Soldering vs. Nadal French 2009  One of the biggest upsets in the history of the French Open, check out the footwork! The Timing Light has been overlaid ontop of slow motion video of Soderling's split step, which allows the viewer to appreciate the precise timing as related to the timing LEDs, necessary for high quality performance.

RED YELLOW GREEN Types of balls can add a new level of skill to moving on the court as seen with Djokovic vs Nadal in this particular point.  An animation of the Split Step Coach has been overlaid ontop of the players and shows the correleation between player movements for different types of balls. For example, RED balls represent agressive balls (response should be defensive)  from the opponent, YELLOW balls are rally balls and GREEN balls (response should be to attack) are weak responses from your opponent.

World Series 2012  Sandoval and Cabrera demonstrate that professional baseball players do a split step that is similar if not exactly like the split step by athletes in tennis.  Unfortunately Cabrera does not have the proper timing and the video demonstrates the dire consequences.  Sandoval on the other hand times his split step better with very good results, but neither have developed the perfect timing to maximize the acceleration to the ball. 

Texas A&M vs Tennesse Baseball  In tennis, the players at the net, like the in-fielders in baseball have to be quick off the ball because they are close to the persons striking the ball and neither have much time. Players at the baseline, like outfielders in baseball have to be quick off the ball so as to move laterally, up or back to cover the greater distances involved from those positions. It makes one wonder if the preparation and timing of these initial movements should be different for either position in either sport? And, to get the maximum advantage would it be smart to start all movements at the earliest possible moment after the player determines the direction of the ball?

Super Regional's Georgia & Cal Bears  The Split Step in baseball can be utilized by many collegiate athletes and can improve there competitive skills when this simple technique is learned. This video captures an excellent example of the split step and the remarkable catch by a 3rd base player.

Doubles Point at US OPEN 2009  The game of doubles requires some very quick hands, but notice the feet of the players in this clip.  Here we see 4 doubles players reacting at incredible speeds to make for one of the most exciting point at the 2009 US OPEN.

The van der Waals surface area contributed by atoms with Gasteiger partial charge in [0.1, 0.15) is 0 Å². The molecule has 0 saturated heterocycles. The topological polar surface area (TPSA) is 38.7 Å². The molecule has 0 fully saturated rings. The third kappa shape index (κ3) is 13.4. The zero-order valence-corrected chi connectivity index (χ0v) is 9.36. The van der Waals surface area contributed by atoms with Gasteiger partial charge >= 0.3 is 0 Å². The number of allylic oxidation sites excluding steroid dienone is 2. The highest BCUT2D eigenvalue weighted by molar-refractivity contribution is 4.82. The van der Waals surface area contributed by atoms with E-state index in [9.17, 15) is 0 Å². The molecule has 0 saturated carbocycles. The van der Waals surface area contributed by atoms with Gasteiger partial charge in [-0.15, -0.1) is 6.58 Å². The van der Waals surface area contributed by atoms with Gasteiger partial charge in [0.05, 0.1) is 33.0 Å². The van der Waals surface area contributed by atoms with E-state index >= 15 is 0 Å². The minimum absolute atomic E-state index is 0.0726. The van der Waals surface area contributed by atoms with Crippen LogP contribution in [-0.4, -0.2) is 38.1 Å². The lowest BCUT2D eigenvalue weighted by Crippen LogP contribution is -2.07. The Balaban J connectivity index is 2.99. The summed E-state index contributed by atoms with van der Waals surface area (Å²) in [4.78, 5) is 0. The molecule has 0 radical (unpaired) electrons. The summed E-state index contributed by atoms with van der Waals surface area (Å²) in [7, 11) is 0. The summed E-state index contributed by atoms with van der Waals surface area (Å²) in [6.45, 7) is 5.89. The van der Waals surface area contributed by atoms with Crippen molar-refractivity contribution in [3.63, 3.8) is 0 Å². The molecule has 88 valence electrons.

Teaching the Split Step can be fun  If the basic understanding and timing can be demonstrated to the athlete, then the task of the Teaching Pro can be made much easier. Use of these tools will help your athletes shorten the learning curve and perfect their split step in a much shorter time.

Karlovic Serve & Volley against Nadal  The game of Serve & Volley is almost non-existent in today's tennis game, but when a player has a serve as big as Karlovic it is fun to watch.  When executing the serve and volley the split step timing is most critical as the player is moving into the net from the baseline. Notice the variability in Karlovic's split step and compare that to the precise timing of Nadal.

Nadal vs Marty Learning to serve and volley requires slowing down a process that occurs very quickly and seeing what happens at different times during the process of serving and volleying; this video provides that information. Training tools are now available for you and your player to view timing during an actual point.

Developing the Serve Swing  Ball Machines with Timing Lights can be used for many things; in this particular example we are teaching the full tennis service swing to a 8 year old student. Notice that the ball toss has been eliminated so that she can develop the muscle memory for just the swing.  The next step in the process will include an imaginary ball toss that will be timed to the swing of the racket.  Once these two muscle groups have been timed and trained, the student is ready for tossing a real ball.

Nadal vs Monfils 2009 OPEN  All professional tennis players and many athletes in other sports capitalize on the split step.  Here we have overlaid the Timing Light, used with a Playmate ball machine and the Split Step Coach, to simulate the key movements of Nadal.  These timings are then used in drills implemented in the Split Step Coach series of products.

For All Ages  Playmate's Serve & Volley PAD and Timing Light makes for some fun doubles practice even at age 91. These teaching tools allow the novice, intermediate and advanced players to progress in an orderly fashion towards being the best they can be.

Learning to Serve & Volley  If you have the proper teaching tools the player can repeat the same drill multiple times for developing muscle memory. These tools can be adjsuted to push the student just beyond their limits so that the student can continue to do 'perfect practice' while progressing at their own speed, this is what ‘DEEP’ Training is all about.